2. How do feminist men compete with non-feminist men in the marketplace for either sex or committed relationships, when non-feminist men do things like hand out physical compliments and date younger women?


---------
* Frankly, I think the solution to rape culture is to harshly enforce the rape laws. If there were a reasonable certainty that rape = 25 years behind bars, a lot of things would be improved.

10 Comments:

  • The "principled" position would be to not buy the porn. However, there's something about that position that seems, well, irrational. There's a whole lot of people who don't care, who will buy the porn. So the porn company will still be happy and profitable.

    The response of the typical opposer of porn (a category in which I'd tentatively place myself, although I'm enough of a traditional liberal to oppose legal bans with great vigor) would have to do with a "care of the self/development of healthy sensibilities" kind of answer. I deny myself all sorts of things that would deny me pleasure, because I believe, rightly or wrongly, that those denials will lead to a better me. I'd like to eat about six donuts a day, but I don't because I value my health. It's a more subjective form of health, and a theory you might not buy into, but that would probably be the argument. I think it's a bit naive to think opposition to porn is all about frustation with the profits (or very existence) of the porn industry. I think it's much more about the role porn use plays in the constructions of sexual identity and so on. I'm not sure how much of that I buy, but I'm willing to take the arguments seriously.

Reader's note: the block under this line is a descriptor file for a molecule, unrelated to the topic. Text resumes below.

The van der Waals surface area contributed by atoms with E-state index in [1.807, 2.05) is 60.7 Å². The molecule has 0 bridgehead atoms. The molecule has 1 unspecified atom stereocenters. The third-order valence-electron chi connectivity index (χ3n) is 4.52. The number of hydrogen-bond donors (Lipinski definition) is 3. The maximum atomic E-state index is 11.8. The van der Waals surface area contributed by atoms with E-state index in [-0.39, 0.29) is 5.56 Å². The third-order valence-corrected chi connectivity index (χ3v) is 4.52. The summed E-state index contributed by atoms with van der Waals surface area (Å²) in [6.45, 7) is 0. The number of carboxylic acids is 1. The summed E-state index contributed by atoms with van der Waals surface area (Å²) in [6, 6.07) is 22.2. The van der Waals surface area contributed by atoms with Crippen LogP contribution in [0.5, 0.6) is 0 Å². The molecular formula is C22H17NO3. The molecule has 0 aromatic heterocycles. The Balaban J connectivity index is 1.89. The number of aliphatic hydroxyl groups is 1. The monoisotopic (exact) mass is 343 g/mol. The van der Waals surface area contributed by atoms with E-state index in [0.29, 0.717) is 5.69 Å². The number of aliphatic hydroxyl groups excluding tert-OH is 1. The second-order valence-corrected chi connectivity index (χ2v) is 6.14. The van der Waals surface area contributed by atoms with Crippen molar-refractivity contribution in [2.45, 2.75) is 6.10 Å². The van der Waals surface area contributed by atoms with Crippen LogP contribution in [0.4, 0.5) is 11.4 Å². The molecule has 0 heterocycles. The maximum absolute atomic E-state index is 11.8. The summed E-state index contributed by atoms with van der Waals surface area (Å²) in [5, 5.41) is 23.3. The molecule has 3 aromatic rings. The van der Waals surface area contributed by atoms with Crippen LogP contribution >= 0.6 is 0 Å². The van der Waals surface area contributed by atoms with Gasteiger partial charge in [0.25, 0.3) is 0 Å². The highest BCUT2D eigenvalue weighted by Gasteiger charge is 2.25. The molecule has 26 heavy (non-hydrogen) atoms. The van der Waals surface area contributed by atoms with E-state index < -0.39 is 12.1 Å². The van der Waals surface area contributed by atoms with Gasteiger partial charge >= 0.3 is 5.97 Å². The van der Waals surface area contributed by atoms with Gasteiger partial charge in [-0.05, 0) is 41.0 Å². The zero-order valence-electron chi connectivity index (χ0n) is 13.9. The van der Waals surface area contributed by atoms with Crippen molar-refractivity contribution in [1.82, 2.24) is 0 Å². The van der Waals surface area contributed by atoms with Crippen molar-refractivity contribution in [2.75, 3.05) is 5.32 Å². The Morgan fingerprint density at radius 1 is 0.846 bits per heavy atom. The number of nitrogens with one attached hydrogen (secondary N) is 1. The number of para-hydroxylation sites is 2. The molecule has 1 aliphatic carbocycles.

My views of sexual morality are certainly closer to yours than Hugo's, but for some reason your posts put me off a bit more. I think it might be to the sort of Benthamite flavor I sense in your discussions of pleasure and pain.

    By Blogger djw, at 1:46 PM  

  • I must say I'm closer to you philosophically than Hugo as well, (although I respect his position), but I am also somewhat put off by the tone of your posts.

    The "buy the porn" position is inherently incomplete. There are lots of ways to be an active consumer who makes a difference: What about finding porn that's more ethical? What about writing to porn manufacturers about what you'd like to see? What about exploring other ways of satisfying the porn urge? What about only patronizing unionized talent? What about chosing only internet porn where the woman is receiving all of your funds? What about written or drawn erotica? What about activist-burlesque? Simple "everyone else is doing it even though I recognize it's bad I'll just dive in" is distasteful to me because it sounds like a statement that your enjoyment trumps pain that you see and recognize. This is probably more distasteful to me than not seeing the pain in the first place. It's sitting on the laurels of privilege. Don't have to think about it: won't.

    I take actions like I'm suggesting regarding food and clothing choices. Obviously, everything doesn't change overnight; but if we all just tried a *little*, the marketplace would change a lot. They'll sell fair trade if we'll buy fair trade. Look at the explosion of organic foods: people made that happen one request, one slightly different purchase, at a time.